The Enigma Project's James Grime has created a video code challenge. Watch it here!

Time for a little mathemagic! Choose any five cards from a pack and show four of them to your partner. How can they work out the fifth?

The tangles created by the twists and turns of the Conway rope trick are surprisingly symmetrical. Here's why!

Watch the video to see how Charlie works out the sum. Can you adapt his method?

Whirl a conker around in a horizontal circle on a piece of string. What is the smallest angular speed with which it can whirl?

Can you find out what is special about the dimensions of rectangles you can make with squares, sticks and units?

Caroline and James pick sets of five numbers. Charlie chooses three of them that add together to make a multiple of three. Can they stop him?

Watch these videos to see how Phoebe, Alice and Luke chose to draw 7 squares. How would they draw 100?

Design and test a paper helicopter. What is the best design?

In this problem, we define complex numbers and invite you to explore what happens when you add and multiply them.

In this twist on the well-known Countdown numbers game, use your knowledge of Powers and Roots to make a target.

Watch the video to see how to sum the sequence. Can you adapt the method to sum other sequences?

Is there a relationship between the coordinates of the endpoints of a line and the number of grid squares it crosses?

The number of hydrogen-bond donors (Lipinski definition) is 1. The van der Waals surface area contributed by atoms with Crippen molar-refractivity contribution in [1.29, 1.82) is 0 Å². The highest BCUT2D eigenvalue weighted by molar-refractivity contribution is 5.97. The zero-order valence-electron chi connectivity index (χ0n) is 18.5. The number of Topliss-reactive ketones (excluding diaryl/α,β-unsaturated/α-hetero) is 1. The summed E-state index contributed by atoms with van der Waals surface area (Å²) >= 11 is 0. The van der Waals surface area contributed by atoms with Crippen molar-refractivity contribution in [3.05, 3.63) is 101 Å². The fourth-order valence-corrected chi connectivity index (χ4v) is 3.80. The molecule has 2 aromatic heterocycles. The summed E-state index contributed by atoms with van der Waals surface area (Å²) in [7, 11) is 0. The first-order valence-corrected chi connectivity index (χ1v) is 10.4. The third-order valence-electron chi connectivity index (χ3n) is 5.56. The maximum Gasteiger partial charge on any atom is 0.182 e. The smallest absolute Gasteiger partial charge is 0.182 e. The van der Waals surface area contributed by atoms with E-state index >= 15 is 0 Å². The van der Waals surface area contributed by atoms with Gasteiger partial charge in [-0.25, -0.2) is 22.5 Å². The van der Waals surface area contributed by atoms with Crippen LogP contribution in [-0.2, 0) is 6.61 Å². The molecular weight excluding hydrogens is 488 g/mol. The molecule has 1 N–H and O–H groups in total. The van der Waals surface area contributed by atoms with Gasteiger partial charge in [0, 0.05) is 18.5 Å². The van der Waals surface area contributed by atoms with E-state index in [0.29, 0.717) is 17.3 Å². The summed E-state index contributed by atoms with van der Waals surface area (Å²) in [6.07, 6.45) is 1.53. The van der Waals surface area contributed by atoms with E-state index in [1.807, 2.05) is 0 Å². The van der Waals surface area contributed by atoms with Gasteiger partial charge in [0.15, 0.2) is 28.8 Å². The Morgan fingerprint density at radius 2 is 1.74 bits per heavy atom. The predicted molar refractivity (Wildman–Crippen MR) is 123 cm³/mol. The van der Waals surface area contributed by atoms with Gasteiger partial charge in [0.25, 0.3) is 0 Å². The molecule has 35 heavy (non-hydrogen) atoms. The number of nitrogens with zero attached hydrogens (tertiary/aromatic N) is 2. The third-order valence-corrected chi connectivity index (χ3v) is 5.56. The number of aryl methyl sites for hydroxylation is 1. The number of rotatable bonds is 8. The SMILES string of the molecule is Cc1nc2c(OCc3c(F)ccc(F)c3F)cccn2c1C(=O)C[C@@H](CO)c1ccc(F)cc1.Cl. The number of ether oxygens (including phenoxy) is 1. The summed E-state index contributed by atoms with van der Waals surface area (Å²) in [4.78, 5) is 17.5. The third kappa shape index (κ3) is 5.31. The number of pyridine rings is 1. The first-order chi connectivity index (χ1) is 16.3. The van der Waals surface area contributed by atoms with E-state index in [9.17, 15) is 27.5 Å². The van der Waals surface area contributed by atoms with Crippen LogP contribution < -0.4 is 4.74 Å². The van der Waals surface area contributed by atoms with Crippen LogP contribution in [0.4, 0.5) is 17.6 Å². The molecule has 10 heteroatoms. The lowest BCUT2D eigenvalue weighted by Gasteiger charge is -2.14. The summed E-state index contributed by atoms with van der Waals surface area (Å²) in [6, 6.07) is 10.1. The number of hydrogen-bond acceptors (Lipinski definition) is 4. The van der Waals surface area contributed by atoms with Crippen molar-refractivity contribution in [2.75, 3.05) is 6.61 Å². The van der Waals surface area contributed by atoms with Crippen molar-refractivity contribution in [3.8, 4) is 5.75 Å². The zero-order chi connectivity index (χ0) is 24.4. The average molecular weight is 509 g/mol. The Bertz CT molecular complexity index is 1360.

Can you visualise whether these nets fold up into 3D shapes? Watch the videos each time to see if you were correct.

Video showing how to use the Number Plumber

Which of these triangular jigsaws are impossible to finish?

Alf and Tracy explain how the Kingsfield School maths department use common tasks to encourage all students to think mathematically about key areas in the curriculum.

Alison has created two mappings. Can you figure out what they do? What questions do they prompt you to ask?

A video clip of Jo Boaler talking about Complex Instruction.

Steve has created two mappings. Can you figure out what they do? What questions do they prompt you to ask?

A picture is made by joining five small quadrilaterals together to make a large quadrilateral. Is it possible to draw a similar picture if all the small quadrilaterals are cyclic?

Watch the video to see how to add together an arithmetic sequence of numbers efficiently.

These models have appeared around the Centre for Mathematical Sciences. Perhaps you would like to try to make some similar models of your own.

As part of Liverpool08 European Capital of Culture there were a huge number of events and displays. One of the art installations was called "Turning the Place Over". Can you find our how it works?